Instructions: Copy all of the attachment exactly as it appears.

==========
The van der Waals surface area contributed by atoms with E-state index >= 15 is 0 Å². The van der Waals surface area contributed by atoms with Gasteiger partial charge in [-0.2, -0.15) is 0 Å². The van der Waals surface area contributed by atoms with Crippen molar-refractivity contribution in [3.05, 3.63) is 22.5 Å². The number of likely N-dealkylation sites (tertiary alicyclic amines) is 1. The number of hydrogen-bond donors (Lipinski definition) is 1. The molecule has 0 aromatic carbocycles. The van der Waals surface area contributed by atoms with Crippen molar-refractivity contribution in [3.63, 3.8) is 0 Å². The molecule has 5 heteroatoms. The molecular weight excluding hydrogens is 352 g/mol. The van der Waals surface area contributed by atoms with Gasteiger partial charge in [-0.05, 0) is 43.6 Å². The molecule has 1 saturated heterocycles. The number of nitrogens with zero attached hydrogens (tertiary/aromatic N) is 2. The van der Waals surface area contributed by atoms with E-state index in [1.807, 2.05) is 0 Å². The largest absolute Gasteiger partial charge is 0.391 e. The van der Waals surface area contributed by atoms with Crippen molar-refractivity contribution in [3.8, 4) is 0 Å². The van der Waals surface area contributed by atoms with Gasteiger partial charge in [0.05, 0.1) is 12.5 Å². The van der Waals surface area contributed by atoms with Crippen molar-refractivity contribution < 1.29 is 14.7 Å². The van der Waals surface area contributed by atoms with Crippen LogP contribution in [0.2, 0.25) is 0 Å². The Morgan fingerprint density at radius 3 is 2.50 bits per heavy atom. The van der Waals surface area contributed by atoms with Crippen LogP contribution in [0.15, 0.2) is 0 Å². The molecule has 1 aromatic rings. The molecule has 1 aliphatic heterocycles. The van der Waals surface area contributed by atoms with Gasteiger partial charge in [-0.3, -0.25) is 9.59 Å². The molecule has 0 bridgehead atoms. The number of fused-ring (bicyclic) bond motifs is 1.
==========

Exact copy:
The van der Waals surface area contributed by atoms with E-state index >= 15 is 0 Å². The van der Waals surface area contributed by atoms with Gasteiger partial charge in [-0.2, -0.15) is 0 Å². The van der Waals surface area contributed by atoms with Crippen molar-refractivity contribution in [3.05, 3.63) is 22.5 Å². The number of likely N-dealkylation sites (tertiary alicyclic amines) is 1. The number of hydrogen-bond donors (Lipinski definition) is 1. The molecule has 0 aromatic carbocycles. The van der Waals surface area contributed by atoms with Crippen molar-refractivity contribution in [3.63, 3.8) is 0 Å². The molecule has 5 heteroatoms. The molecular weight excluding hydrogens is 352 g/mol. The van der Waals surface area contributed by atoms with Gasteiger partial charge in [-0.05, 0) is 43.6 Å². The molecule has 1 saturated heterocycles. The number of nitrogens with zero attached hydrogens (tertiary/aromatic N) is 2. The van der Waals surface area contributed by atoms with E-state index in [1.807, 2.05) is 0 Å². The largest absolute Gasteiger partial charge is 0.391 e. The van der Waals surface area contributed by atoms with Crippen molar-refractivity contribution in [3.8, 4) is 0 Å². The van der Waals surface area contributed by atoms with Gasteiger partial charge in [0.05, 0.1) is 12.5 Å². The van der Waals surface area contributed by atoms with Crippen molar-refractivity contribution < 1.29 is 14.7 Å². The van der Waals surface area contributed by atoms with Crippen LogP contribution in [0.2, 0.25) is 0 Å². The Morgan fingerprint density at radius 3 is 2.50 bits per heavy atom. The van der Waals surface area contributed by atoms with Crippen LogP contribution in [0.15, 0.2) is 0 Å². The molecule has 1 aromatic rings. The molecule has 1 aliphatic heterocycles. The van der Waals surface area contributed by atoms with Gasteiger partial charge in [-0.3, -0.25) is 9.59 Å². The molecule has 0 bridgehead atoms. The number of fused-ring (bicyclic) bond motifs is 1.